KARACHI: Doing something truly remarkable gets you noticed, doing it again turns you into a wizard. Nabeel Qureshi may have entered the film industry with a magic wand in his hand but he ran out of tricks with Actor in Law.
Before I sneak further down his hat, one thing must be clarified: anyone with slight craving for entertainment will have a ball watching Actor in Law. But those looking for the same stroke of genius that Na Maloom Afraad had may have to contain a few yawns.
Shaan Mirza (Fahad Mustafa) is a struggling actor, one who survives on Devdas and oxygen, yet the burden of not living up to his father’s dreams keeps on suffocating the artist within him. His father, Advocate Rafaqat Mirza (Om Puri) has never won a case in his life but has also never lied and as a result, holds honesty closer to him than his professional incompetency. Shaan visits a number of casting directors , breaks tube lights on his body at ‘Bhai’s’ birthday celebrations, and even gets a small part in a big project but nothing manages to completely satisfy the actor within — until the day he walks into the city court to get his father’s belongings.
Thus begins a thoroughly entertaining struggle of an actor and the audiences’ journey of witnessing a mishmash of moments they’ve watched in several recent Indian movies. Those moments end up making the climax seem like just another turning point in the story and robbing the viewers’ of genuine shockers. There isn’t a single part of the narrative that you don’t see coming, which is perhaps the fatal flaw of the film at large.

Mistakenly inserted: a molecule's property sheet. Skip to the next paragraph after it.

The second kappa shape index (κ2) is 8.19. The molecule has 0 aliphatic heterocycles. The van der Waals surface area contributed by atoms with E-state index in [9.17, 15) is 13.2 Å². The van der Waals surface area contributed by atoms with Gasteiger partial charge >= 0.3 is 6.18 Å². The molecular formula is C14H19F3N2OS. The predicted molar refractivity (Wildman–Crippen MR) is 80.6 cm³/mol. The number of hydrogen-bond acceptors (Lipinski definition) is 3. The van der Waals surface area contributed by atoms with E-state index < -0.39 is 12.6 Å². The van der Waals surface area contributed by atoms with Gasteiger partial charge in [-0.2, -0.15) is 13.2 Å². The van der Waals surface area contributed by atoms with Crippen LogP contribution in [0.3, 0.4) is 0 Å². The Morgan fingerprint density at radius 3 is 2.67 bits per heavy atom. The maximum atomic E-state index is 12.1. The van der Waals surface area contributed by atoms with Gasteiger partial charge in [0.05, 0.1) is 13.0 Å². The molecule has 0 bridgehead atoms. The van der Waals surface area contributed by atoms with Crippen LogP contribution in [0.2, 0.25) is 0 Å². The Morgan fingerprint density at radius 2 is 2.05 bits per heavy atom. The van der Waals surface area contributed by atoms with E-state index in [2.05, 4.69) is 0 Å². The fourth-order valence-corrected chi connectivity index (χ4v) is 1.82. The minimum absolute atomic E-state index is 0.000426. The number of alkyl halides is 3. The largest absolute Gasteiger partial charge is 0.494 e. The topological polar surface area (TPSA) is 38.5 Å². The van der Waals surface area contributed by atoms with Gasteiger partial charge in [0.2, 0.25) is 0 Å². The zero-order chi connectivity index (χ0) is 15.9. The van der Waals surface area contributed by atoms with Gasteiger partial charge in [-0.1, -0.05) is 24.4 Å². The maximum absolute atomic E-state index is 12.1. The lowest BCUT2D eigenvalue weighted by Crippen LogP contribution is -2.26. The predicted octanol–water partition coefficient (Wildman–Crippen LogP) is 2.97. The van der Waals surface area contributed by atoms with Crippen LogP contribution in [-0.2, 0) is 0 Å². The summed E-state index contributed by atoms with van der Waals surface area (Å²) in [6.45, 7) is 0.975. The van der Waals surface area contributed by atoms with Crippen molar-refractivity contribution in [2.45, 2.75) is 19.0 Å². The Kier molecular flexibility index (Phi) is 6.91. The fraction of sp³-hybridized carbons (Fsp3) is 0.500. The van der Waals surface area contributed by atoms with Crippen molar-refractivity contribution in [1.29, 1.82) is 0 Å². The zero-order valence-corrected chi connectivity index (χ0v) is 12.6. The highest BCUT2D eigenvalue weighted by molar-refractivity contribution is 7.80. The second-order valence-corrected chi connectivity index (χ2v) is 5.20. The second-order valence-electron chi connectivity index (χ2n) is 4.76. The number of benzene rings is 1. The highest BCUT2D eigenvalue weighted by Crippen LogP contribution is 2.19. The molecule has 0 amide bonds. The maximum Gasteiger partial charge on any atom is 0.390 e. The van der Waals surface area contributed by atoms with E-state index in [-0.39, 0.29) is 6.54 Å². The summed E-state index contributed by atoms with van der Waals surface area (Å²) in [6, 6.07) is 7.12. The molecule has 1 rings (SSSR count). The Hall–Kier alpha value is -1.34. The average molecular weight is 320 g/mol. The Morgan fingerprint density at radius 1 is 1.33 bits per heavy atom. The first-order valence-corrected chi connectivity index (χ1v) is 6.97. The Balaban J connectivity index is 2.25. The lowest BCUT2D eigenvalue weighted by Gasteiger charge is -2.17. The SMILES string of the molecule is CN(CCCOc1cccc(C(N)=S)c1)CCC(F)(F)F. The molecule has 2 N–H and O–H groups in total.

In aping the new trend of Bollywood courtroom dramas, Qureshi has weakened his own idea of keeping the storylines original. One must keep in mind that a film like OMG Oh My God! stood out because of its subject matter and not for the treatment. And regardless of a good intent, you end up creating a recipe for disaster when you apply the same formula on something less significant. The multiplex audience is getting smarter with every film and more aware of where something is borrowed from. The problem is clearly not with borrowing, it lies with replicating the act without adding on to it. NMA had pioneered this balance.
However with courtroom scenes come a number of monologues and it is Qureshi and Fizza Ali Meerza’s quick-witted and socially aware humour that lightens things up. No one knows Karachi as well as this duo does and that is reflected not only in the dialogues, but also in the visual detailing of the city.
The performances, on the other hand, do live up to the expectations. There’s no better sight than watching Mustafa make a mockery of the justice system in the presence of a crowd that cheers and hoots at every line. He has a dynamic emotional range as an actor and with his live TV show, he has only gotten better at becoming the one-man-army that the real Shaan should be worried about. Puri has played similar avatars in many such films and he pulls off another with masterful ease, this time without a word of Sanskrit. Hayat must be given marks for her on-point imitation of the Parsi stereotype but unfortunately, there wasn’t much to her character. Saleem Mairaj and Nayyar Ejaz are the kings of cameos and like always, their short presence on screen is a tale in itself.
Despite being an all-out entertainer, the film doesn’t work on as many layers as NMA and does not have the same shock value. Perhaps it was the hunger of establishing Qureshi’s name that made NMA what it is for new-age Pakistani cinema.
In Netflix’s Marco Polo, Kublai Khan repeatedly tells his allies and enemies that it’s easier to sit on the throne then to sit and rule. This holds true for Qureshi, whose love for entertainment is undying but his thirst for change has been quenched too soon.
Verdict: Actor in Law is what you expect from an Eid film, but not from the director of Na Maloom Afraad
Published in The Express Tribune, September 13th, 2016.
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